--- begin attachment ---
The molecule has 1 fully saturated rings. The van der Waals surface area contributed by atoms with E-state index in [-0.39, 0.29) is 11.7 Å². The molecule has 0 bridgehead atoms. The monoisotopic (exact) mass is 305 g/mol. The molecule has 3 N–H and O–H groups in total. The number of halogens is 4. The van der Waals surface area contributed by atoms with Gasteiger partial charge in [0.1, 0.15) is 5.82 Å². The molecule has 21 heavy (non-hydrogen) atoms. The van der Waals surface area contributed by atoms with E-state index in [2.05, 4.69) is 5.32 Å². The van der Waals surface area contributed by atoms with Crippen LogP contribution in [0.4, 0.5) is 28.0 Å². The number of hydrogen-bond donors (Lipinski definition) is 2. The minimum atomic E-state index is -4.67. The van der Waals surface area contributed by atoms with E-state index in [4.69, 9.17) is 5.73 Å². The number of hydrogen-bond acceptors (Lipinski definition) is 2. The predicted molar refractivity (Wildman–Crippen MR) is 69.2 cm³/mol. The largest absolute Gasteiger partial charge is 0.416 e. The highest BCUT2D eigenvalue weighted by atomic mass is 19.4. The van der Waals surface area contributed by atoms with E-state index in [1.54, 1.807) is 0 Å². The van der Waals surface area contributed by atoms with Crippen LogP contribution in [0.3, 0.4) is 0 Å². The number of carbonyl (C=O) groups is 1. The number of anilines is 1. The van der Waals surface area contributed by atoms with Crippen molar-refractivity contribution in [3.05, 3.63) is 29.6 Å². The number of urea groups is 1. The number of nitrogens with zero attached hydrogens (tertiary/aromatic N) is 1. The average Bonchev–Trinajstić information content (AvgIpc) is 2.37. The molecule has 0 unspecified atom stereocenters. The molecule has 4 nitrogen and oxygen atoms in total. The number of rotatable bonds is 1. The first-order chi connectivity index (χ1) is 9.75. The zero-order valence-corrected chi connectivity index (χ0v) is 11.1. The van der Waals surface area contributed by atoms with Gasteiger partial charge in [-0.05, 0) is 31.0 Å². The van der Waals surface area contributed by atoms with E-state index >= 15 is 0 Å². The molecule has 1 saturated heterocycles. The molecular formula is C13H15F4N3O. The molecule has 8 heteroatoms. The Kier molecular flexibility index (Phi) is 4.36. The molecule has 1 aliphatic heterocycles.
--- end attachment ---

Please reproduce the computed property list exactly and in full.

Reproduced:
The molecule has 1 fully saturated rings. The van der Waals surface area contributed by atoms with E-state index in [-0.39, 0.29) is 11.7 Å². The molecule has 0 bridgehead atoms. The monoisotopic (exact) mass is 305 g/mol. The molecule has 3 N–H and O–H groups in total. The number of halogens is 4. The van der Waals surface area contributed by atoms with Gasteiger partial charge in [0.1, 0.15) is 5.82 Å². The molecule has 21 heavy (non-hydrogen) atoms. The van der Waals surface area contributed by atoms with E-state index in [2.05, 4.69) is 5.32 Å². The van der Waals surface area contributed by atoms with Crippen LogP contribution in [0.4, 0.5) is 28.0 Å². The number of hydrogen-bond donors (Lipinski definition) is 2. The minimum atomic E-state index is -4.67. The van der Waals surface area contributed by atoms with E-state index in [4.69, 9.17) is 5.73 Å². The number of hydrogen-bond acceptors (Lipinski definition) is 2. The predicted molar refractivity (Wildman–Crippen MR) is 69.2 cm³/mol. The largest absolute Gasteiger partial charge is 0.416 e. The highest BCUT2D eigenvalue weighted by atomic mass is 19.4. The van der Waals surface area contributed by atoms with E-state index in [1.54, 1.807) is 0 Å². The van der Waals surface area contributed by atoms with Crippen LogP contribution in [0.3, 0.4) is 0 Å². The number of carbonyl (C=O) groups is 1. The number of anilines is 1. The van der Waals surface area contributed by atoms with Crippen molar-refractivity contribution in [3.05, 3.63) is 29.6 Å². The number of urea groups is 1. The number of nitrogens with zero attached hydrogens (tertiary/aromatic N) is 1. The average Bonchev–Trinajstić information content (AvgIpc) is 2.37. The molecule has 0 unspecified atom stereocenters. The molecule has 4 nitrogen and oxygen atoms in total. The number of rotatable bonds is 1. The first-order chi connectivity index (χ1) is 9.75. The zero-order valence-corrected chi connectivity index (χ0v) is 11.1. The van der Waals surface area contributed by atoms with Gasteiger partial charge in [-0.05, 0) is 31.0 Å². The van der Waals surface area contributed by atoms with E-state index >= 15 is 0 Å². The molecule has 1 saturated heterocycles. The molecular formula is C13H15F4N3O. The molecule has 8 heteroatoms. The Kier molecular flexibility index (Phi) is 4.36. The molecule has 1 aliphatic heterocycles.